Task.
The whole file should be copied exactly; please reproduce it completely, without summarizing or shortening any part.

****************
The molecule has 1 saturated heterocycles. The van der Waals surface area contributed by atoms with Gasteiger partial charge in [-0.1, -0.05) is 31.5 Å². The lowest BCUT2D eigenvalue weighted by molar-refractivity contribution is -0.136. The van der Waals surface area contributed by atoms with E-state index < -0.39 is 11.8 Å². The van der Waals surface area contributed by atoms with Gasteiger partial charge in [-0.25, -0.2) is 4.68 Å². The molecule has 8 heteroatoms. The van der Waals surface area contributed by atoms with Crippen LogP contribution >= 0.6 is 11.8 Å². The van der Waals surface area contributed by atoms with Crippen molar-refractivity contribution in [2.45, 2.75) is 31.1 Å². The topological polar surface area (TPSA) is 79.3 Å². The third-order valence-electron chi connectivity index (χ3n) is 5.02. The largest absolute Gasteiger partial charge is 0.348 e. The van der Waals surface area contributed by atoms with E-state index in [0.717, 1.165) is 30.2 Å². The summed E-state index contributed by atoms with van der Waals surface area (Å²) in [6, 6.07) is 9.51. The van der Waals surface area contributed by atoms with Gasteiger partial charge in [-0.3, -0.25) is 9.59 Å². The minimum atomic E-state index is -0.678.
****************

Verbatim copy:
The molecule has 1 saturated heterocycles. The van der Waals surface area contributed by atoms with Gasteiger partial charge in [-0.1, -0.05) is 31.5 Å². The lowest BCUT2D eigenvalue weighted by molar-refractivity contribution is -0.136. The van der Waals surface area contributed by atoms with E-state index < -0.39 is 11.8 Å². The van der Waals surface area contributed by atoms with Gasteiger partial charge in [-0.25, -0.2) is 4.68 Å². The molecule has 8 heteroatoms. The van der Waals surface area contributed by atoms with Crippen LogP contribution >= 0.6 is 11.8 Å². The van der Waals surface area contributed by atoms with Crippen molar-refractivity contribution in [2.45, 2.75) is 31.1 Å². The topological polar surface area (TPSA) is 79.3 Å². The third-order valence-electron chi connectivity index (χ3n) is 5.02. The largest absolute Gasteiger partial charge is 0.348 e. The van der Waals surface area contributed by atoms with E-state index in [0.717, 1.165) is 30.2 Å². The summed E-state index contributed by atoms with van der Waals surface area (Å²) in [6, 6.07) is 9.51. The van der Waals surface area contributed by atoms with Gasteiger partial charge in [-0.3, -0.25) is 9.59 Å². The minimum atomic E-state index is -0.678.